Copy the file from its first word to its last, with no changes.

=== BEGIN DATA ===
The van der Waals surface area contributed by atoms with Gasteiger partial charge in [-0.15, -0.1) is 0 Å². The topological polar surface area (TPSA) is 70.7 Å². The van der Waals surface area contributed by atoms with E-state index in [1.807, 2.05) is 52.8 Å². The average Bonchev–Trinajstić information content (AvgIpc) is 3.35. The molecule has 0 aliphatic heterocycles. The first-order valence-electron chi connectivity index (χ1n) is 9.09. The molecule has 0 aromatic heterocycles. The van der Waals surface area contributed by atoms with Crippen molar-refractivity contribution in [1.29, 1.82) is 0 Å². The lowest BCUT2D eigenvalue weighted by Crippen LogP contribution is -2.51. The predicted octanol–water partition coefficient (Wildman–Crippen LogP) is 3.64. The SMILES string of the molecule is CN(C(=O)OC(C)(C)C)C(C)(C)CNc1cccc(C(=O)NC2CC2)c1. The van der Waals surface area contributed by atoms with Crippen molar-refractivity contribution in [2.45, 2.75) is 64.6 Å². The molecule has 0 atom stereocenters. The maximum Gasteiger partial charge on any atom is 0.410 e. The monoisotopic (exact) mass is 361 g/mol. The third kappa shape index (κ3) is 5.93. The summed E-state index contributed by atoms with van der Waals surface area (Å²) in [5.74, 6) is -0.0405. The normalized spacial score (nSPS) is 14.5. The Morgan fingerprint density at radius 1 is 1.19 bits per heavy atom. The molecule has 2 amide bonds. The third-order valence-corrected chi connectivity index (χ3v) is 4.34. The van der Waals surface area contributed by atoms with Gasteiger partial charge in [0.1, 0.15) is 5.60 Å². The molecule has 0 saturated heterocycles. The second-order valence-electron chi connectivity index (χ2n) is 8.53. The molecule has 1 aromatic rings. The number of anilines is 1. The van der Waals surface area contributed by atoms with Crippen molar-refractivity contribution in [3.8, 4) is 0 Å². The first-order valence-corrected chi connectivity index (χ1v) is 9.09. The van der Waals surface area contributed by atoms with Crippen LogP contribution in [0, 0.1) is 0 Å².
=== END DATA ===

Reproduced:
The van der Waals surface area contributed by atoms with Gasteiger partial charge in [-0.15, -0.1) is 0 Å². The topological polar surface area (TPSA) is 70.7 Å². The van der Waals surface area contributed by atoms with E-state index in [1.807, 2.05) is 52.8 Å². The average Bonchev–Trinajstić information content (AvgIpc) is 3.35. The molecule has 0 aliphatic heterocycles. The first-order valence-electron chi connectivity index (χ1n) is 9.09. The molecule has 0 aromatic heterocycles. The van der Waals surface area contributed by atoms with Crippen molar-refractivity contribution in [1.29, 1.82) is 0 Å². The lowest BCUT2D eigenvalue weighted by Crippen LogP contribution is -2.51. The predicted octanol–water partition coefficient (Wildman–Crippen LogP) is 3.64. The SMILES string of the molecule is CN(C(=O)OC(C)(C)C)C(C)(C)CNc1cccc(C(=O)NC2CC2)c1. The van der Waals surface area contributed by atoms with Crippen molar-refractivity contribution in [2.45, 2.75) is 64.6 Å². The molecule has 0 atom stereocenters. The maximum Gasteiger partial charge on any atom is 0.410 e. The monoisotopic (exact) mass is 361 g/mol. The third kappa shape index (κ3) is 5.93. The summed E-state index contributed by atoms with van der Waals surface area (Å²) in [5.74, 6) is -0.0405. The normalized spacial score (nSPS) is 14.5. The Morgan fingerprint density at radius 1 is 1.19 bits per heavy atom. The molecule has 2 amide bonds. The third-order valence-corrected chi connectivity index (χ3v) is 4.34. The van der Waals surface area contributed by atoms with Gasteiger partial charge in [0.1, 0.15) is 5.60 Å². The molecule has 0 saturated heterocycles. The second-order valence-electron chi connectivity index (χ2n) is 8.53. The molecule has 1 aromatic rings. The number of anilines is 1. The van der Waals surface area contributed by atoms with Crippen molar-refractivity contribution in [3.8, 4) is 0 Å². The first-order valence-corrected chi connectivity index (χ1v) is 9.09. The van der Waals surface area contributed by atoms with Crippen LogP contribution in [0, 0.1) is 0 Å².